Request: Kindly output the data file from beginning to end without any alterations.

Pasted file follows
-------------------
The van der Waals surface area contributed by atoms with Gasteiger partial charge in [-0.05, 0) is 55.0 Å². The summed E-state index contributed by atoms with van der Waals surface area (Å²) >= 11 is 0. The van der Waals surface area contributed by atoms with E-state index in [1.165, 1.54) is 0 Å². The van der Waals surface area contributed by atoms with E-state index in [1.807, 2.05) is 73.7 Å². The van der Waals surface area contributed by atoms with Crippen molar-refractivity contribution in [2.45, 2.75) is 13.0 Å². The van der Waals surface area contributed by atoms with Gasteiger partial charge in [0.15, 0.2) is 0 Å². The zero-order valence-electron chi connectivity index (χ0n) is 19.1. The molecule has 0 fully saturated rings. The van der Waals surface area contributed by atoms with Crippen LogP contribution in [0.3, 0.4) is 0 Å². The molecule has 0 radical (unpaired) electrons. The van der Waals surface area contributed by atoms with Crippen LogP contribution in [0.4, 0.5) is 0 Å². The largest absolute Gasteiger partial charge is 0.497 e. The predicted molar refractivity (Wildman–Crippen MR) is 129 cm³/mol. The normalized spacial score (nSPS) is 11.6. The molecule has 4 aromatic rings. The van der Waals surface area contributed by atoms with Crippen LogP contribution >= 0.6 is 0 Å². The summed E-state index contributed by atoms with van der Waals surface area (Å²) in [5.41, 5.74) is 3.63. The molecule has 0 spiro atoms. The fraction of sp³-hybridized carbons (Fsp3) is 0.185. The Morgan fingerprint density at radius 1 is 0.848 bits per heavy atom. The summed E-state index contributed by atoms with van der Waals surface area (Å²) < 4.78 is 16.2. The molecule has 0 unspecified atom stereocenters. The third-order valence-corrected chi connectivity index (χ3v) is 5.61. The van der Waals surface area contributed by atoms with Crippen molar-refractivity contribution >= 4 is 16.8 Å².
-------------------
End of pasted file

The van der Waals surface area contributed by atoms with Gasteiger partial charge in [-0.05, 0) is 55.0 Å². The summed E-state index contributed by atoms with van der Waals surface area (Å²) >= 11 is 0. The van der Waals surface area contributed by atoms with E-state index in [1.165, 1.54) is 0 Å². The van der Waals surface area contributed by atoms with E-state index in [1.807, 2.05) is 73.7 Å². The van der Waals surface area contributed by atoms with Crippen molar-refractivity contribution in [2.45, 2.75) is 13.0 Å². The van der Waals surface area contributed by atoms with Gasteiger partial charge in [0.15, 0.2) is 0 Å². The zero-order valence-electron chi connectivity index (χ0n) is 19.1. The molecule has 0 fully saturated rings. The van der Waals surface area contributed by atoms with Crippen LogP contribution in [0.3, 0.4) is 0 Å². The molecule has 0 radical (unpaired) electrons. The van der Waals surface area contributed by atoms with Crippen LogP contribution in [0.4, 0.5) is 0 Å². The largest absolute Gasteiger partial charge is 0.497 e. The predicted molar refractivity (Wildman–Crippen MR) is 129 cm³/mol. The normalized spacial score (nSPS) is 11.6. The molecule has 4 aromatic rings. The van der Waals surface area contributed by atoms with Crippen LogP contribution >= 0.6 is 0 Å². The summed E-state index contributed by atoms with van der Waals surface area (Å²) in [5.41, 5.74) is 3.63. The molecule has 0 spiro atoms. The fraction of sp³-hybridized carbons (Fsp3) is 0.185. The Morgan fingerprint density at radius 1 is 0.848 bits per heavy atom. The summed E-state index contributed by atoms with van der Waals surface area (Å²) < 4.78 is 16.2. The molecule has 0 unspecified atom stereocenters. The third-order valence-corrected chi connectivity index (χ3v) is 5.61. The van der Waals surface area contributed by atoms with Crippen molar-refractivity contribution >= 4 is 16.8 Å².